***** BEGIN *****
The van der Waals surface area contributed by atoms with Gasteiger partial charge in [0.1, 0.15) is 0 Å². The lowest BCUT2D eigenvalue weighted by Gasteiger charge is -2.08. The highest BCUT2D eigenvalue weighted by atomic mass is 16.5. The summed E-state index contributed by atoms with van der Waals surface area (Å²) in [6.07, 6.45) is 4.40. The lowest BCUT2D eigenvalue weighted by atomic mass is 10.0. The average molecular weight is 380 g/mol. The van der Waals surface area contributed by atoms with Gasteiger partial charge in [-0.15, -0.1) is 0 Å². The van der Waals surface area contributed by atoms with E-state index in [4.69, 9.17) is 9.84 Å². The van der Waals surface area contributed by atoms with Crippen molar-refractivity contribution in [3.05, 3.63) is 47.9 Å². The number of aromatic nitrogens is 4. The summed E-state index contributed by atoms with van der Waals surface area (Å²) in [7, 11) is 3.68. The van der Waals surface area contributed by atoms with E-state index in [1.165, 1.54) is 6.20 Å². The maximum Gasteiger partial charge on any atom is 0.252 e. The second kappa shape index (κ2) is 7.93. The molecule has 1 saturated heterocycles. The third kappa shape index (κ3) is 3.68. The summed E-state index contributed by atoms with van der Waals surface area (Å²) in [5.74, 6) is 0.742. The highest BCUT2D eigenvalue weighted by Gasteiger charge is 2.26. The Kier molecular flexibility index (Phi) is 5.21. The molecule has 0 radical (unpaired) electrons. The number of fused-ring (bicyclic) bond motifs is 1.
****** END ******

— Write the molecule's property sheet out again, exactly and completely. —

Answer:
The van der Waals surface area contributed by atoms with Gasteiger partial charge in [0.1, 0.15) is 0 Å². The lowest BCUT2D eigenvalue weighted by Gasteiger charge is -2.08. The highest BCUT2D eigenvalue weighted by atomic mass is 16.5. The summed E-state index contributed by atoms with van der Waals surface area (Å²) in [6.07, 6.45) is 4.40. The lowest BCUT2D eigenvalue weighted by atomic mass is 10.0. The average molecular weight is 380 g/mol. The van der Waals surface area contributed by atoms with Gasteiger partial charge in [-0.15, -0.1) is 0 Å². The van der Waals surface area contributed by atoms with E-state index in [4.69, 9.17) is 9.84 Å². The van der Waals surface area contributed by atoms with Crippen molar-refractivity contribution in [3.05, 3.63) is 47.9 Å². The number of aromatic nitrogens is 4. The summed E-state index contributed by atoms with van der Waals surface area (Å²) in [7, 11) is 3.68. The van der Waals surface area contributed by atoms with E-state index in [1.165, 1.54) is 6.20 Å². The maximum Gasteiger partial charge on any atom is 0.252 e. The second kappa shape index (κ2) is 7.93. The molecule has 1 saturated heterocycles. The third kappa shape index (κ3) is 3.68. The summed E-state index contributed by atoms with van der Waals surface area (Å²) in [5.74, 6) is 0.742. The highest BCUT2D eigenvalue weighted by Gasteiger charge is 2.26. The Kier molecular flexibility index (Phi) is 5.21. The molecule has 0 radical (unpaired) electrons. The number of fused-ring (bicyclic) bond motifs is 1.